By applying defensible space, most communities are specifically designed or remodelled with private property, emphasizing security and a wholesome community. Buildings are low-rise and often integrated directly into failing urban areas, in an effort to revitalize them. Private custodianship, with individuals taking care of their assigned part of the project, is a critical element. Likewise, providing residents with high-quality materials and houses is believed to encourage pride in the space and an interest in keeping things in good condition. This, theoretically, mitigates vandalism. Many of the ideas of defensible space, however, conflict with tenets of New Urbanism, leading to a mishmash of the systems. Defensible space is a concept first proposed by the architect Oscar Newman. ... This page deals with property as ownership rights. ... Crowded Shibuya, Tokyo shopping district An urban area is an area with an increased density of human-created structures in comparison to the areas surrounding it. ... Vandalism is the conspicuous defacement or destruction of a structure, a symbol or anything else that goes against the will of the owner/governing body. ... The New urbanism is an American urban design movement that arose in the early 1980s. ...


In general, much of the philosophy comes from a theory that apartment buildings are not healthy spaces for human habitation. Only with substantial wealth can an apartment building maintain the characteristics of security, social networking, and urban integration that the designers feel is necessary for a healthy community. Instead, the lower-rise, urban feel with a sense of safety in the built environment satisfies that need. A red brick apartment block in central London, England, on the north bank of the Thames An apartment building, block of flats or tenement is a multi-unit dwelling made up of several (generally four or more) apartments (US) or flats (UK). ... Trinomial name Homo sapiens sapiens Linnaeus, 1758 Humans, or human beings, are bipedal primates belonging to the mammalian species Homo sapiens (Latin: wise man or knowing man) in the family Hominidae (the great apes). ... A social network is a social structure made of nodes (which are generally individuals or organizations) that are tied by one or more specific types of relations, such as values, visions, idea, financial exchange, friends, kinship, dislike, trade, web links, sexual relations, disease transmission (epidemiology), or airline routes. ... 1)A community is a social group of organisms sharing an environment, normally with shared interests. ...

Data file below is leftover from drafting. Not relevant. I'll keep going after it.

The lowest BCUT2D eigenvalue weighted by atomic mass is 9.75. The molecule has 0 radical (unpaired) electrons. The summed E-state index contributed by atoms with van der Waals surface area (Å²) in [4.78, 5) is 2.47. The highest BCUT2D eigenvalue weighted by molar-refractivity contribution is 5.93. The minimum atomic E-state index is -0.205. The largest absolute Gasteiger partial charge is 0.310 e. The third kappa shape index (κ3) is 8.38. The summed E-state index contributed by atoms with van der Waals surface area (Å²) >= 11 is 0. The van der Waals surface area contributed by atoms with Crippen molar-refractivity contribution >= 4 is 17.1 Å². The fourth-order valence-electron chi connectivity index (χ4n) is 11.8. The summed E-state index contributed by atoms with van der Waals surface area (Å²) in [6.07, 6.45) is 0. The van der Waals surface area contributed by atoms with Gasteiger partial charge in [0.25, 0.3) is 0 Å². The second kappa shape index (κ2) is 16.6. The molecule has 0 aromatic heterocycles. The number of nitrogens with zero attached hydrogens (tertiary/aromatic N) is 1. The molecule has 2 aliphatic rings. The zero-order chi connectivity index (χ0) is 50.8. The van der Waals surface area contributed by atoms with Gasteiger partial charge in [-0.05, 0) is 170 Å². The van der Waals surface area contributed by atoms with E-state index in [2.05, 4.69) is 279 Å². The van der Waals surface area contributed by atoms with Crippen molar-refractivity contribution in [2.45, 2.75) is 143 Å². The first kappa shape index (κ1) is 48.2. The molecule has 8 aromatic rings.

Many of the elements of the program do not involve construction of buildings at all. More funding goes to housing assistance vouchers than in previous programs. As with the strategy of constructing in-fill housing in middle-class neighborhoods and providing new housing for market-rate buyers, this element helps integrate residents into existing neighborhoods, to produce a certain cohesion. In almost all implementations of the program, housing authorities and non-profits have provided resident-assistance information programs for new homeowners, teaching them and their neighbors how to take care of a house that they must protect. The Housing Choice Voucher Program is a type of Federal assistance provided by the United States Department of Housing and Urban Development (HUD) dedicated to sponsoring subsidized housing for low-income families and individuals. ... The middle class, in colloquial usage, consists of those people who have a degree of economic independence, but not a great deal of social influence or power. ... A non-profit organization (often called non-profit org or simply non-profit or not-for-profit) can be seen as an organization that doesnt have a goal to make a profit. ...